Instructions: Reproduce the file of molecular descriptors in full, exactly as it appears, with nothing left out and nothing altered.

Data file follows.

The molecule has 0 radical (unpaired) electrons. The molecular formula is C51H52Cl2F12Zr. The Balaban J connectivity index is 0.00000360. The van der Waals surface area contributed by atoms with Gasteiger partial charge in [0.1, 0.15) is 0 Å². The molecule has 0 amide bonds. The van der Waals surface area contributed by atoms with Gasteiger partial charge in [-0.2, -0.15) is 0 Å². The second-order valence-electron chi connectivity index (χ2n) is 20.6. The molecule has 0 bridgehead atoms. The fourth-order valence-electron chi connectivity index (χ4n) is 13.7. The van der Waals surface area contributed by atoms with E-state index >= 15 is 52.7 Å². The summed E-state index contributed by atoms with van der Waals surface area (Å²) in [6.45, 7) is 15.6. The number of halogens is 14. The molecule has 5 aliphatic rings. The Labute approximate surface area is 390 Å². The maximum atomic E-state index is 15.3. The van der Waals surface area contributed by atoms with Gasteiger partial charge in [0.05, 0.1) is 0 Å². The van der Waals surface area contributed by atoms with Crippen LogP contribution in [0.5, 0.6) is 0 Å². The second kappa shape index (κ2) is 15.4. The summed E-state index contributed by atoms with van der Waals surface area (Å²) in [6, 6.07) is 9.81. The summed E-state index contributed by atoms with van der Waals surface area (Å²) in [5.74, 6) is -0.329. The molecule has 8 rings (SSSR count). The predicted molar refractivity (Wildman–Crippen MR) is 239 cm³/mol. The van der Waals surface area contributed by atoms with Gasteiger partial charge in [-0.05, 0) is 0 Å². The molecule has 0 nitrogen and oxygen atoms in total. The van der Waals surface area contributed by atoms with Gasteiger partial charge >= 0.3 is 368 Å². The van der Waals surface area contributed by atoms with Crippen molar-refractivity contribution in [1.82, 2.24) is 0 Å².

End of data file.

The molecule has 0 radical (unpaired) electrons. The molecular formula is C51H52Cl2F12Zr. The Balaban J connectivity index is 0.00000360. The van der Waals surface area contributed by atoms with Gasteiger partial charge in [0.1, 0.15) is 0 Å². The molecule has 0 amide bonds. The van der Waals surface area contributed by atoms with Gasteiger partial charge in [-0.2, -0.15) is 0 Å². The second-order valence-electron chi connectivity index (χ2n) is 20.6. The molecule has 0 bridgehead atoms. The fourth-order valence-electron chi connectivity index (χ4n) is 13.7. The van der Waals surface area contributed by atoms with E-state index >= 15 is 52.7 Å². The summed E-state index contributed by atoms with van der Waals surface area (Å²) in [6.45, 7) is 15.6. The number of halogens is 14. The molecule has 5 aliphatic rings. The Labute approximate surface area is 390 Å². The maximum atomic E-state index is 15.3. The van der Waals surface area contributed by atoms with Gasteiger partial charge in [0.05, 0.1) is 0 Å². The van der Waals surface area contributed by atoms with Crippen LogP contribution in [0.5, 0.6) is 0 Å². The second kappa shape index (κ2) is 15.4. The summed E-state index contributed by atoms with van der Waals surface area (Å²) in [6, 6.07) is 9.81. The summed E-state index contributed by atoms with van der Waals surface area (Å²) in [5.74, 6) is -0.329. The molecule has 8 rings (SSSR count). The predicted molar refractivity (Wildman–Crippen MR) is 239 cm³/mol. The van der Waals surface area contributed by atoms with Gasteiger partial charge in [-0.05, 0) is 0 Å². The molecule has 0 nitrogen and oxygen atoms in total. The van der Waals surface area contributed by atoms with Gasteiger partial charge >= 0.3 is 368 Å². The van der Waals surface area contributed by atoms with Crippen molar-refractivity contribution in [1.82, 2.24) is 0 Å².